I’m not proud of this, but I got into an Instagram fight with a teenager. How does something like that happen? Twitter fights, sure, Facebook spats, yeah maybe, but Instagram? That’s like trolling on Pinterest, it just doesn’t happen.
So the thing which sparked this argument was a photo posted by a popular celebrity figure:
The caption attached to it was: “When Men’s Rights Activists talk about equality.”
In all seriousness, I get the perspective of the celebrity who posted. He is LGBTQI after all. Like a lot of people, he’s had to deal with some crap from the faceless scourge known as The Patriarchy.
My comment was about amalgamating all the movements into a Human Rights movement and actually getting equality for everyone, including men who have been victims of abuse. The teenager in question pointed out that we already have human rights and I should look it up.
Apparently irony was lost on that one.
Anyway, I learnt my lesson; never reason with an idiot.
However, it did get me thinking about all the various movements happening right now:
Why is this such a thing at the moment, and why are all the various groups not actively supporting one another?
It’s almost like the Tower of Babel all over again. The problem isn’t that they can’t agree, its that they don’t understand one another, and that’s exactly how The Patriarchy likes it.
Now, don’t think of The Patriarchy as all men or any man. It isn’t just men and it certainly isn’t every man. Instead, think of it like fat-cats in suits and ties. They are predominantly men, but there are also women who perpetuate the system, just like the teenage girl on Instagram who was all like; “but we have human rights… duh!”
The Patriarchy is you, me, your parents, your school teacher, your doctor and probably your Uber driver.
It’s all the people who like the system just the way it is right now because they think it serves them. It’s the people who will protect the system even if it costs other people their freedom or even their lives.
It is society as a whole.
If we want to smash The Patriarchy, we need to change how we think about everything and be willing to let go of false security nets supplied to us by the system in order to keep us docile.
We need to re-think everything.
In psychology this sort of de-programming is called re-framing and is based on Cognitive Behavioral Therapy. It is manually changing your default view of a situation in order to gain new perspective and to break old patterns of ingrained programming.
Most people run on unconscious thought programs. We’re taught them from a very young age and they have to do with whatever society, era and religion we’re raised in. Some people are smart enough to see through the lies and don’t buy into them, but most people aren’t. It takes too much effort, and they don’t have a motivating factor to prompt them into action.
Motivation such as abuse, discrimination, loss of basic human rights or loss of life.
Take the kids from Marjory Stoneman Douglas High School for example; do you think they would ever have marched on Washington if they hadn’t been shot at? Possibly not. They would have quietly gone about their lives, happily playing along with the system which had yet to fail them.
We put so much faith in our faceless overlords in government, religion, education and medicine that we never question the basics. Things like, why there are so few men who work in childcare. Is it because men get paid more and its a low paid field, or maybe they deem it “women’s work” and therefore beneath them? The Patriarchy would like you to think that way, but men do a lot of menial work for low pay and we never discuss why women don’t want to be sewage workers.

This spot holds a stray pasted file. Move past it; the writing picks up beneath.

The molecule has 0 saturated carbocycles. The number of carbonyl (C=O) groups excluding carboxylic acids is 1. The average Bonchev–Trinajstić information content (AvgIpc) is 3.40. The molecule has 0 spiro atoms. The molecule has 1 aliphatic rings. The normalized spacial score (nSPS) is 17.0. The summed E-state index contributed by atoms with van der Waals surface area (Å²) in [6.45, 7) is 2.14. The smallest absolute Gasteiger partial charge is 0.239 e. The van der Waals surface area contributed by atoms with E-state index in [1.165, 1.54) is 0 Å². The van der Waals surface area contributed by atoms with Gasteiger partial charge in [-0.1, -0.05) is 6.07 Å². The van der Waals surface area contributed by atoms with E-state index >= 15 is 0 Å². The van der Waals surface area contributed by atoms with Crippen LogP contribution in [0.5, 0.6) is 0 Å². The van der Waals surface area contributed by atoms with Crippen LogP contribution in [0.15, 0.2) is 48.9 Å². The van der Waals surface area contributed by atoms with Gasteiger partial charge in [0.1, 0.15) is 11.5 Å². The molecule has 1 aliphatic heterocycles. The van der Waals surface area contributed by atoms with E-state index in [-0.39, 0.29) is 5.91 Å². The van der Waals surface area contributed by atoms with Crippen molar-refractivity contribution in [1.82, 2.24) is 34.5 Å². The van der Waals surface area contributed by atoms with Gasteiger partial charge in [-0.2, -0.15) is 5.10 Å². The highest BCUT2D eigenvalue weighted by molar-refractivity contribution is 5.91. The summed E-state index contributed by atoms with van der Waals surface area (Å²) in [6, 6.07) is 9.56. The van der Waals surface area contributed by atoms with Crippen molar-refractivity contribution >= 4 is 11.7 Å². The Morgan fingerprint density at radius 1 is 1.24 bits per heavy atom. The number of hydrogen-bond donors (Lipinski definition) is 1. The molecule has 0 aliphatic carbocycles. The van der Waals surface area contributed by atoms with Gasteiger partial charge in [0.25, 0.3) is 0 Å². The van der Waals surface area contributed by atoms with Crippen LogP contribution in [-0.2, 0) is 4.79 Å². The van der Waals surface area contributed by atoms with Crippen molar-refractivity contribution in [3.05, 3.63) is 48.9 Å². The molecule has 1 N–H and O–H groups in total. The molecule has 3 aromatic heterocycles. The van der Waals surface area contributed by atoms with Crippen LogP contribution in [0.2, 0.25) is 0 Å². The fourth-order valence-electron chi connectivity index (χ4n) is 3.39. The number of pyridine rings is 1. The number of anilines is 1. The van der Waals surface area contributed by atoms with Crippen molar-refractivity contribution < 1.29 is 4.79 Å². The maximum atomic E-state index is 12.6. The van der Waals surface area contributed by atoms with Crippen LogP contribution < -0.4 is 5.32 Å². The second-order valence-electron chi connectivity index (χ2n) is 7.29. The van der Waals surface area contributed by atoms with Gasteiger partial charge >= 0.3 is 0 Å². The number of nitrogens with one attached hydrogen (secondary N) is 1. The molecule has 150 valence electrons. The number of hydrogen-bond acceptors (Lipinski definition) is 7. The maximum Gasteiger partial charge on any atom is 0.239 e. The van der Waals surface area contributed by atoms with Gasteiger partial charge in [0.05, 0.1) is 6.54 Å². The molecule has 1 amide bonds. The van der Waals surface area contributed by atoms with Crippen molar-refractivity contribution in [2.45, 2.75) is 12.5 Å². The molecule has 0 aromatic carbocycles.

Perhaps it has more to do with the societal unconscious idea that men are incapable of suppressing their sexual urges and would therefore become predators if allowed to care for kids. Or maybe we unconsciously believe that men cannot be caregivers because only women are “nurturing” enough for the task.
Why do we place so little value on the career of childcare? Is there an unconscious belief that children’s lives don’t matter, or that a predominantly female workforce cannot be skilled? Research would suggest that the first 5 years of a child’s life makes or breaks their future learning capacity and job prospects.
If you examine the societal beliefs closely, you can see that something like gender norms is derogatory to both sexes. Men are sexual predators and women’s work is not of value. That’s the belief which underlies how we set up a system like childcare.
How many other norms are we completely blind to?
The good news is that all of these movements are highlighting different facets of the same problem. People are starting to wake up.
The key to waking up is to not just speak out about the one thing which you’re managed to notice, but to start listening to all of the different groups when they talk about their issues. You’ll probably find that you have more in common than you thought, and that can lead to bridging the gaps between different demographics.
My favorite example of this was made into a movie a few years ago called Pride which was based on the true story of gay activists in 1980’s London supporting the miner’s strike in Wales. On the surface these two groups had nothing in common and were almost at odds with one another. But in the most important and real way they had everything in common; they were decent human beings wanting no more than the right to live equitably with the rest of society.
When they supported each other, they got things done.
Collectively, we have the power to make or break one another. Which way we choose to go will determine the kind of society we end up having.